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Tips to Prevent Medical Identity Theft and Medicare Fraud

  • Published: 2009-10-16 (Revised/Updated 2016-06-13) : Author: HHS Press Office
  • Synopsis: Medical identity theft occurs when someone steals a patient's personal information such as name and Medicare number.

Secretary of Health and Human Services Kathleen Sebelius and Assistant Attorney General Tony West today highlighted the Obama Administration's work to fight Medicare Fraud and released new tips and information to help seniors and Medicare beneficiaries deter, detect and defend against Medical identity theft.

Medical identity theft occurs when someone steals a patient's personal information, such as his or her name and Medicare number, and uses the information to obtain medical care, to buy drugs or supplies, or to fraudulently bill Medicare using that patient's stolen identity. The new tips and a printable brochure were produced by the HHS Office of the Inspector General (OIG).

"When criminals steal from Medicare, they are stealing from all of us. That's why fighting Medicare fraud is one of the Obama Administration's top priorities," said Secretary Sebelius. "Preventing medical identify theft is an important part of our work to stop Medicare fraud, and these tools will give seniors important information about how to deter, detect and defend against ID theft and fraud."

"This Administration is committed to guarding Medicare against fraud and abuse," noted Assistant Attorney General West. "The Department of Justice (DOJ), in collaboration with our partners at the Department of Health and Human Services (HHS), will continue to protect the integrity of the nation's public health programs and vigorously pursue those who seek to take advantage of our most vulnerable citizens."

"Medical identity theft can disrupt your life, damage your credit rating, and threaten your health if inaccurate information ends up in your medical records," added HHS Inspector General Daniel R. Levinson. "OIG's special agents frequently uncover fraud schemes that involve the sale and use of stolen Medicare identification numbers. We're cracking down on these schemes and working to help stop medical identity theft before it happens."

The materials released today include practical steps to help "deter, detect, and defend" against medical identity theft. Beneficiaries are reminded to beware of offers of free medical equipment, services, or goods in exchange for their Medicare numbers. Beneficiaries are also encouraged to regularly review their Medicare Summary Notices, Explanations of Benefits statements, and medical bills for suspicious charges and to report suspected problems.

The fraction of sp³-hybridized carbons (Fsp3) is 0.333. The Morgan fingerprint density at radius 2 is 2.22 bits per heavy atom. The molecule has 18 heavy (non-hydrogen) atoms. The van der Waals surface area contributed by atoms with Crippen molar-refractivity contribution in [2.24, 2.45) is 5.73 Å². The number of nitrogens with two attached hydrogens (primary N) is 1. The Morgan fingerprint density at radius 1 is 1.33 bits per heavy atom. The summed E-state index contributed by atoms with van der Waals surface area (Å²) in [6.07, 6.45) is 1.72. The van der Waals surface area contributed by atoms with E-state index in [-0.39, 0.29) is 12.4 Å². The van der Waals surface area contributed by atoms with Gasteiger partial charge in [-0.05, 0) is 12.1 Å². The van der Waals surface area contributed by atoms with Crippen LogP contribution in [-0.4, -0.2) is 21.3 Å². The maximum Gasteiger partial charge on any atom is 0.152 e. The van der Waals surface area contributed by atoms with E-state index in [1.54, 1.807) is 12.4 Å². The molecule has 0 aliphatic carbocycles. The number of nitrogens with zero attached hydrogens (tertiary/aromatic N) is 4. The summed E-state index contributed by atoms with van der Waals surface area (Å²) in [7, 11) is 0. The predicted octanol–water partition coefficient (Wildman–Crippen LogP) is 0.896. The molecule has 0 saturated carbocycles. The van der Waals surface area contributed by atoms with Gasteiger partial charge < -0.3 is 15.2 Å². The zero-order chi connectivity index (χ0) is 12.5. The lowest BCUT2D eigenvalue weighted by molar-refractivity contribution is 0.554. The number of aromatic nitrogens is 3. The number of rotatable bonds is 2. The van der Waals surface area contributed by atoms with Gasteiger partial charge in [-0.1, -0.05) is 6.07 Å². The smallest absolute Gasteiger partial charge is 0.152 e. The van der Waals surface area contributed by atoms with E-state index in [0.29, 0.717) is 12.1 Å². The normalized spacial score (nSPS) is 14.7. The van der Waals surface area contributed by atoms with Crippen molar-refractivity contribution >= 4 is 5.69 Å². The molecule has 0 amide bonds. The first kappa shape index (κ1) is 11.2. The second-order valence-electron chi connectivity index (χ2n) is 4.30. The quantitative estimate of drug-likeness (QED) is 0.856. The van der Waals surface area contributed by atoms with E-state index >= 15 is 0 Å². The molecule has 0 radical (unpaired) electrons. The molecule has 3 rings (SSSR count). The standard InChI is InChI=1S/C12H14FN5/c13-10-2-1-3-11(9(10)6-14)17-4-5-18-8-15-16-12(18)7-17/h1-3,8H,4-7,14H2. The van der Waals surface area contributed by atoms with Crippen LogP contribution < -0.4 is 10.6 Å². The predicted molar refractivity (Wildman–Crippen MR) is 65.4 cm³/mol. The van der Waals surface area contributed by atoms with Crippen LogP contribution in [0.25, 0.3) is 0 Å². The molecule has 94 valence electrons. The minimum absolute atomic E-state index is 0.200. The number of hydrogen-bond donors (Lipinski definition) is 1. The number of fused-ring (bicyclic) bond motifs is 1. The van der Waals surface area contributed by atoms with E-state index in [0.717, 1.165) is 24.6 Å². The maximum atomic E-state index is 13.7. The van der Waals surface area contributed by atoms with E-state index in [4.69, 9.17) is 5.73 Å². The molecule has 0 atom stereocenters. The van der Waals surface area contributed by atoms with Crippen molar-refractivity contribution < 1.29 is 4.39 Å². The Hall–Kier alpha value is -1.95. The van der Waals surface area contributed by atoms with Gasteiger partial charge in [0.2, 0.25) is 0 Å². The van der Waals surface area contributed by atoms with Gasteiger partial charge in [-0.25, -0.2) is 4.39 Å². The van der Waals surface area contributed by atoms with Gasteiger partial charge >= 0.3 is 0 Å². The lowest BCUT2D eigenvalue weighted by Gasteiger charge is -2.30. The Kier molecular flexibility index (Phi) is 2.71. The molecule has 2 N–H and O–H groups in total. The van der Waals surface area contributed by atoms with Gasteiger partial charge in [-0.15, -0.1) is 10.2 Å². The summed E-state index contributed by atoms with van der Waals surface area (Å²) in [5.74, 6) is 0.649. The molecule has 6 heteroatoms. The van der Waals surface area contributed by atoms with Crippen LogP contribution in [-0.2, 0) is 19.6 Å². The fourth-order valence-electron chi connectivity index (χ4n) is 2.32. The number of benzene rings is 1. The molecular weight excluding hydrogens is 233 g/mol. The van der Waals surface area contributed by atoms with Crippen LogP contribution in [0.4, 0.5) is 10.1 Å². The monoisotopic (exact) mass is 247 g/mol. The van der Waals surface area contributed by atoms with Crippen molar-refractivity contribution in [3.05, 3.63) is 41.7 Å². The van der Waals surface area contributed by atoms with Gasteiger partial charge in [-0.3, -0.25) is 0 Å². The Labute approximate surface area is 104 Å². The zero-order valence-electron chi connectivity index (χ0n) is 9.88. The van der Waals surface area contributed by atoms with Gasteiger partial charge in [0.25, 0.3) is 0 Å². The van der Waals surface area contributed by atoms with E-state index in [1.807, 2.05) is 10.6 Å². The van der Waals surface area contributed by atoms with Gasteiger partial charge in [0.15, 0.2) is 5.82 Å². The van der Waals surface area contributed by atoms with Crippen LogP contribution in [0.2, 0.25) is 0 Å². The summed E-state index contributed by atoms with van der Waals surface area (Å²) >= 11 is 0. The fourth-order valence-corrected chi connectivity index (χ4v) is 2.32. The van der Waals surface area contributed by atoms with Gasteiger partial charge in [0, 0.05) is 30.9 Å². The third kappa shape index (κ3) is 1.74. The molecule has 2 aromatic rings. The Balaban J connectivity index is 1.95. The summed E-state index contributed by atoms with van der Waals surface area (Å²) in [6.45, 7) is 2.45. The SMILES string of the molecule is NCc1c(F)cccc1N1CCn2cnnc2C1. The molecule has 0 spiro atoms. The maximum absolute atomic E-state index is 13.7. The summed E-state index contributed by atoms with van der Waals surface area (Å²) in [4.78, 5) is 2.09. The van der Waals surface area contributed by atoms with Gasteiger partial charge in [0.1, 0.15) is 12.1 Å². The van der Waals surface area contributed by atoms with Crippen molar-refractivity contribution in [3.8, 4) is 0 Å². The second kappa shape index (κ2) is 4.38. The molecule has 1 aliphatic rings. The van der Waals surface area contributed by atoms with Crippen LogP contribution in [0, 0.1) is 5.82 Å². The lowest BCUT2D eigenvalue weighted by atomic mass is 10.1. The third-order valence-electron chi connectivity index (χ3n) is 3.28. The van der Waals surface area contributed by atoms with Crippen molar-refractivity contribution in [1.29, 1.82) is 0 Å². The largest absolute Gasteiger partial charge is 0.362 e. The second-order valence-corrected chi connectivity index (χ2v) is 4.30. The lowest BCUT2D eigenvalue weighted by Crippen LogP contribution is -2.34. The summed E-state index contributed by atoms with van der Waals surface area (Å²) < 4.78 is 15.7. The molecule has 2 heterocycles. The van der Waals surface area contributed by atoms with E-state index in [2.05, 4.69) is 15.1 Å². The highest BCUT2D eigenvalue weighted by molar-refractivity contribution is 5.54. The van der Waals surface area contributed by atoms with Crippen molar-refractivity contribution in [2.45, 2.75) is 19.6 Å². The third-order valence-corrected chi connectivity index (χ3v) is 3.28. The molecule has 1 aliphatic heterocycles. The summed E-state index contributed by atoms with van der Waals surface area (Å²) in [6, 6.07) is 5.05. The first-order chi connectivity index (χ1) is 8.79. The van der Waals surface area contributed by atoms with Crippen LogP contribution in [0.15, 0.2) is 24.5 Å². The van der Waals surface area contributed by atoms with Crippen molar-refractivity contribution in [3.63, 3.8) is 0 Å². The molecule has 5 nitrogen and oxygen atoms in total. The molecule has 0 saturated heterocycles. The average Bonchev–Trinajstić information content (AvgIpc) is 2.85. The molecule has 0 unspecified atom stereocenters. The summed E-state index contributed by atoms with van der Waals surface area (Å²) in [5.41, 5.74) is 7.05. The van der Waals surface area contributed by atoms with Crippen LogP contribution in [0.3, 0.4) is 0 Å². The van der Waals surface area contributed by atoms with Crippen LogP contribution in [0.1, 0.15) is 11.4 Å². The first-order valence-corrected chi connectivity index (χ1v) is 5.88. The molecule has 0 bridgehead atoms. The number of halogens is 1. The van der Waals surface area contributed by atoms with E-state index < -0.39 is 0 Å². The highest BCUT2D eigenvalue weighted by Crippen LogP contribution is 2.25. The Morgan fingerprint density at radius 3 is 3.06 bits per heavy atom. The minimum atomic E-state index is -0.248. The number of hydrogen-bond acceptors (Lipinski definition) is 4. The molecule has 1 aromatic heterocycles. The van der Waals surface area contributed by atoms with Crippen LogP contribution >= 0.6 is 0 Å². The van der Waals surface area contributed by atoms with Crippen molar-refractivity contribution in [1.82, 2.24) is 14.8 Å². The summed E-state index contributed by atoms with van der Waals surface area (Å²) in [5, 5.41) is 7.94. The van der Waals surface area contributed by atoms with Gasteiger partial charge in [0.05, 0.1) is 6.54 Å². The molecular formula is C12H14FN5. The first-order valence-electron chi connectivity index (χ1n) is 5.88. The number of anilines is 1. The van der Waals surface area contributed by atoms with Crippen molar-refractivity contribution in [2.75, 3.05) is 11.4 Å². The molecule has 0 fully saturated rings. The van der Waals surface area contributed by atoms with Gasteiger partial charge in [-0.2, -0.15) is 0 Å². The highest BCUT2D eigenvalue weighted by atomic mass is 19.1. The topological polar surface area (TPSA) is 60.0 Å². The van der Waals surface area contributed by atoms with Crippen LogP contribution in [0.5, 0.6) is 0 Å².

The effort to help prevent medical identity theft is one part of the Obama Administration's work to crack down on Medicare fraud. In May, Attorney General Eric Holder and Secretary Sebelius announced the creation of a new inter-agency effort, the Health Care Fraud Prevention and Enforcement Action Team (HEAT), to combat Medicare fraud. The HEAT team includes senior officials from DOJ and HHS. HEAT team efforts include the expansion of joint DOJ-HHS Medicare Fraud Strike Force teams that have been successfully fighting fraud in South Florida and Los Angeles to additional cities including Detroit and Houston. Established in 2007, these teams have a proven record of success using data analysis techniques and community policing to identify, investigate and prosecute on-going fraud.

The Centers for Medicare & Medicaid Services (CMS) has undertaken other steps to fight fraud and protect beneficiaries who buy durable medical equipment or rely on home health services. On October 1, all durable medical equipment suppliers across the nation, except for pharmacies, must be certified by Medicare, a requirement that assures beneficiaries that their suppliers are valid businesses and meet Medicare's financial and quality standards.

At today's event, Sebelius also highlighted the SMP programs and was joined by SMP volunteer Joanna T. Gibson of Felton, Del. Formerly known as Senior Medicare Patrol programs, the SMP programs are funded by HHS' Administration on Aging and help Medicare and Medicaid beneficiaries prevent, detect, and report health care fraud. Because this work often requires face-to-face contact to be most effective, SMPs nationwide recruit and train nearly 5,000 volunteers every year to help in this effort. Most SMP volunteers are both retired and Medicare beneficiaries and thus well-positioned to assist their peers.

"We all have to pitch in and do what we can to prevent our Medicare dollars from being wasted on fraud," said Gibson. "And we can start by learning more about what Medicare covers, reading our Medicare statements, and reporting provider charges that just don't seem right."

To report suspected Medicare fraud call the Inspector General's toll-free Hotline at 800-447-8477 (800-HHS-TIPS). The toll-free TTY number is 800-377-4950.

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